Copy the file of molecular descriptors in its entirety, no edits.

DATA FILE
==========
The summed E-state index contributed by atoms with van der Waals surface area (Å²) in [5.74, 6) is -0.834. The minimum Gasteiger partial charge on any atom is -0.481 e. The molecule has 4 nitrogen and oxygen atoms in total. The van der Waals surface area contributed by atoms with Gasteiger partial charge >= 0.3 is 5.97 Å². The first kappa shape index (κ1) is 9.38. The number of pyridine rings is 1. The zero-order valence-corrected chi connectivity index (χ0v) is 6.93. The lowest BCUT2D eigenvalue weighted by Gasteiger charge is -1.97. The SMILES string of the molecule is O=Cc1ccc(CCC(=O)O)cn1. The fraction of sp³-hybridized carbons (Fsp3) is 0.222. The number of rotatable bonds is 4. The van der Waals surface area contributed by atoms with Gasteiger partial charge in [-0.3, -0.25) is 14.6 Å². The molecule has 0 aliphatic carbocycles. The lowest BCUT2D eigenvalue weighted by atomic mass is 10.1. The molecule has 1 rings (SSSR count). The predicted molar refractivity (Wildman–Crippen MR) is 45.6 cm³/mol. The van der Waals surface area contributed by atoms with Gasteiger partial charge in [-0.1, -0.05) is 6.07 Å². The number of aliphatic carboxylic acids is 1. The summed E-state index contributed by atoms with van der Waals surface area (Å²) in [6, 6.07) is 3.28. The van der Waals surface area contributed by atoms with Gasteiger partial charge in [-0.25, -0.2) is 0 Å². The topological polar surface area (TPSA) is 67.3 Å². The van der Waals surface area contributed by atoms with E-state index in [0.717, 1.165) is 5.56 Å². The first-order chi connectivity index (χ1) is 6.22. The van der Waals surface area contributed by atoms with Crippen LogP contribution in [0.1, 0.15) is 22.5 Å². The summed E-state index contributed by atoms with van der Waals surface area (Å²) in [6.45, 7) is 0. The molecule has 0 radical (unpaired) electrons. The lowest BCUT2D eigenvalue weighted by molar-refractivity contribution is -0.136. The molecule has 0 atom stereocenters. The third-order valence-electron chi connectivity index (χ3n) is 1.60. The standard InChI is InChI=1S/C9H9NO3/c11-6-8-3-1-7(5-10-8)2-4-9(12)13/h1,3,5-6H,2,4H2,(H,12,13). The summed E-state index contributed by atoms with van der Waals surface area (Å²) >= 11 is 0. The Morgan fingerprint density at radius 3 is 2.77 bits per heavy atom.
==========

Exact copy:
The summed E-state index contributed by atoms with van der Waals surface area (Å²) in [5.74, 6) is -0.834. The minimum Gasteiger partial charge on any atom is -0.481 e. The molecule has 4 nitrogen and oxygen atoms in total. The van der Waals surface area contributed by atoms with Gasteiger partial charge >= 0.3 is 5.97 Å². The first kappa shape index (κ1) is 9.38. The number of pyridine rings is 1. The zero-order valence-corrected chi connectivity index (χ0v) is 6.93. The lowest BCUT2D eigenvalue weighted by Gasteiger charge is -1.97. The SMILES string of the molecule is O=Cc1ccc(CCC(=O)O)cn1. The fraction of sp³-hybridized carbons (Fsp3) is 0.222. The number of rotatable bonds is 4. The van der Waals surface area contributed by atoms with Gasteiger partial charge in [-0.3, -0.25) is 14.6 Å². The molecule has 0 aliphatic carbocycles. The lowest BCUT2D eigenvalue weighted by atomic mass is 10.1. The molecule has 1 rings (SSSR count). The predicted molar refractivity (Wildman–Crippen MR) is 45.6 cm³/mol. The van der Waals surface area contributed by atoms with Gasteiger partial charge in [-0.1, -0.05) is 6.07 Å². The number of aliphatic carboxylic acids is 1. The summed E-state index contributed by atoms with van der Waals surface area (Å²) in [6, 6.07) is 3.28. The van der Waals surface area contributed by atoms with Gasteiger partial charge in [-0.25, -0.2) is 0 Å². The topological polar surface area (TPSA) is 67.3 Å². The van der Waals surface area contributed by atoms with E-state index in [0.717, 1.165) is 5.56 Å². The first-order chi connectivity index (χ1) is 6.22. The van der Waals surface area contributed by atoms with Crippen LogP contribution in [0.1, 0.15) is 22.5 Å². The summed E-state index contributed by atoms with van der Waals surface area (Å²) in [6.45, 7) is 0. The molecule has 0 radical (unpaired) electrons. The lowest BCUT2D eigenvalue weighted by molar-refractivity contribution is -0.136. The molecule has 0 atom stereocenters. The third-order valence-electron chi connectivity index (χ3n) is 1.60. The standard InChI is InChI=1S/C9H9NO3/c11-6-8-3-1-7(5-10-8)2-4-9(12)13/h1,3,5-6H,2,4H2,(H,12,13). The summed E-state index contributed by atoms with van der Waals surface area (Å²) >= 11 is 0. The Morgan fingerprint density at radius 3 is 2.77 bits per heavy atom.